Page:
Graffiti Leaves Its Mark


Scrawling your name on an ancient monument is usually condemned—except when it isn’t. (The Guardian)

Are graffitists “guerilla geographers”? You decide, but don’t try this at home.

Photograph by Samantha Zuhlke, National Geographic
Photograph by Samantha Zuhlke, National Geographic

Discussion Ideas

  • Our second-favorite guerrilla geographer, fellow Nat Geo blogger Samantha, took this up-close-and-personal image of graffiti on the Great Wall in December. Do you think this detracts from the “greatness” of the Great Wall?
    • How do you think it changed the experience of the graffitists?
    • How do you think it changed the experience of other tourists?
    • How do you think it changed the experience of guards, tour guides, or other people who live and work near the wall?
    • This graffiti was created on part of the wall that has been extensively remodeled—would your opinions change if it was on an older, more original section of the wall? Why or why not?
    • Would you contribute to graffiti on the Great Wall now that it’s legal? What would you write?
  • Watch the video of our favorite “guerrilla geographer,” Daniel Raven-Ellison, above. Starting about 4:10, he defines “guerrilla geography” as thinking creatively about space and the way we define the world around us. At about 4:33, he even mentions “street artists” as a type of explorer or “placemaker,” trying to answer basic questions like “what’s our identity and where are we from”? (5:24) Do you think people who draw graffiti are artists? Vandals? Both?
    • This article from the New York Post makes a great distinction between how street artists and graffitists are perceived: “‘Street art’ is associated with whimsy and even gentrification—things the mainstream considers socially good, or at the least, nondestructive. Conversely, ‘graffiti’ is a sign of poverty, criminality and a lack of order in a space.”
    • Graffiti art and graffiti-inspired art (such as this gorgeous portrait by Jean-Michel Basquiat, one of the most famous and familiar “graffiti artists” of the 1980s) is a popular, lucrative genre in the art market, and has been for a long time.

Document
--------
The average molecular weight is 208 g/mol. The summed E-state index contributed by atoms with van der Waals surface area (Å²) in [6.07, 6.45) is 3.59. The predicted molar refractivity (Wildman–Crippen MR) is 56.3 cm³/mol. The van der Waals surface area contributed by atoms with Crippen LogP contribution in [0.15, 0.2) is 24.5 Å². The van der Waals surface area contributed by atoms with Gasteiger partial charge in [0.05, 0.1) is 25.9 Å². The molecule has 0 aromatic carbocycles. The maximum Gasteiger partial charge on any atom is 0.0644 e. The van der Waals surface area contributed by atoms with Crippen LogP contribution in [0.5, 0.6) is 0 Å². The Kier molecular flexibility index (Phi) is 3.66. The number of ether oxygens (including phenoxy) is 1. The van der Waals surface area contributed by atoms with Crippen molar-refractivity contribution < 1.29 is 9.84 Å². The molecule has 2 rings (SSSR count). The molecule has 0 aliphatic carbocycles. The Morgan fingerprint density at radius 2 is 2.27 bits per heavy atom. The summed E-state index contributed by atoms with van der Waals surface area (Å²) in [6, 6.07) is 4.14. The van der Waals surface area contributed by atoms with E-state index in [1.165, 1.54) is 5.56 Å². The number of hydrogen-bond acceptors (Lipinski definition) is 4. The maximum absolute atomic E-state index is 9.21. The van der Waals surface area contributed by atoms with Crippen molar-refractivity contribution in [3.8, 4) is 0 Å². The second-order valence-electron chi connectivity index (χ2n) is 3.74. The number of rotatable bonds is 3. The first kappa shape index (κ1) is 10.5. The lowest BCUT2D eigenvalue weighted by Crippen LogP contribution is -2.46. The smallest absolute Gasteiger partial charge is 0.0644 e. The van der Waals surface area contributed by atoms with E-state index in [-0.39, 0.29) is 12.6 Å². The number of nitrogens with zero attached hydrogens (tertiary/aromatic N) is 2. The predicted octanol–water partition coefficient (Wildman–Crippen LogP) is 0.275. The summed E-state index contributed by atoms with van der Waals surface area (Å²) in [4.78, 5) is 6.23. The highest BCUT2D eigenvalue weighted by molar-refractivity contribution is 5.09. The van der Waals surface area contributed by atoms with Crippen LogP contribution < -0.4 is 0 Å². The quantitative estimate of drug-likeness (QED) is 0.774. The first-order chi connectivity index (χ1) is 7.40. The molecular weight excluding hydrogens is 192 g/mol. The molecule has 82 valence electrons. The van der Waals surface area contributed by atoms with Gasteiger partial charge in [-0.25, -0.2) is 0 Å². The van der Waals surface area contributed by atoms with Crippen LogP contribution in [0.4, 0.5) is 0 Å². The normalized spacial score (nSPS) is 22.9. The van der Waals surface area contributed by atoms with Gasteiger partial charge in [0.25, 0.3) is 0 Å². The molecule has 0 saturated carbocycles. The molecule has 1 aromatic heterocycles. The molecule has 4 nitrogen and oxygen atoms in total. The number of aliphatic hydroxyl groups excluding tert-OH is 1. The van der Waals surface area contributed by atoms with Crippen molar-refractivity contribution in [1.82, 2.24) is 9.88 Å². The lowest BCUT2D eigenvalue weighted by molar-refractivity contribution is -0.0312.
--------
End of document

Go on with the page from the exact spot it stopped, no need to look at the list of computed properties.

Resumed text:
• Regardless, most graffiti is entirely illegal. Graffitists do not own the walls or other surfaces they paint. Moreover, graffiti can lower property values, and cost business owners or taxpayers (in the case of public spaces such as street signs or the Great Wall) millions of dollars to repair.
  • Do you think graffitists are “placemakers” who contribute to creating a place’s identity? How?
    • For better or worse, graffiti absolutely contributes to a place’s identity.
      • Antique graffiti on the ruins of Pompeii and even on American landmarks such as Independence Rock, Wyoming, have become a part of the monuments themselves.
      • As stated above, graffiti can have an adverse impact on the economic identity of a place. It can lower property values, and cost business owners or taxpayers millions of dollars to repair. Tellingly, most wealthy collectors of graffiti art do not have unsolicited graffiti on their own homes or businesses.
      • Graffiti and street art are some of the most trenchant political statements today. They force viewers to confront uncomfortable issues at the intersection of physical, human, and political geography.
      • Confession, speaking for myself and not Nat Geo: In addition to being one of the most important and popular artists working today, the British street artist Banksy is also one of my favorites. I think his work is exemplary, thought-provoking “guerrilla geography,” and—forward to about 9:00 in the video—I think Daniel Raven-Ellison would have a hard time not loving this.

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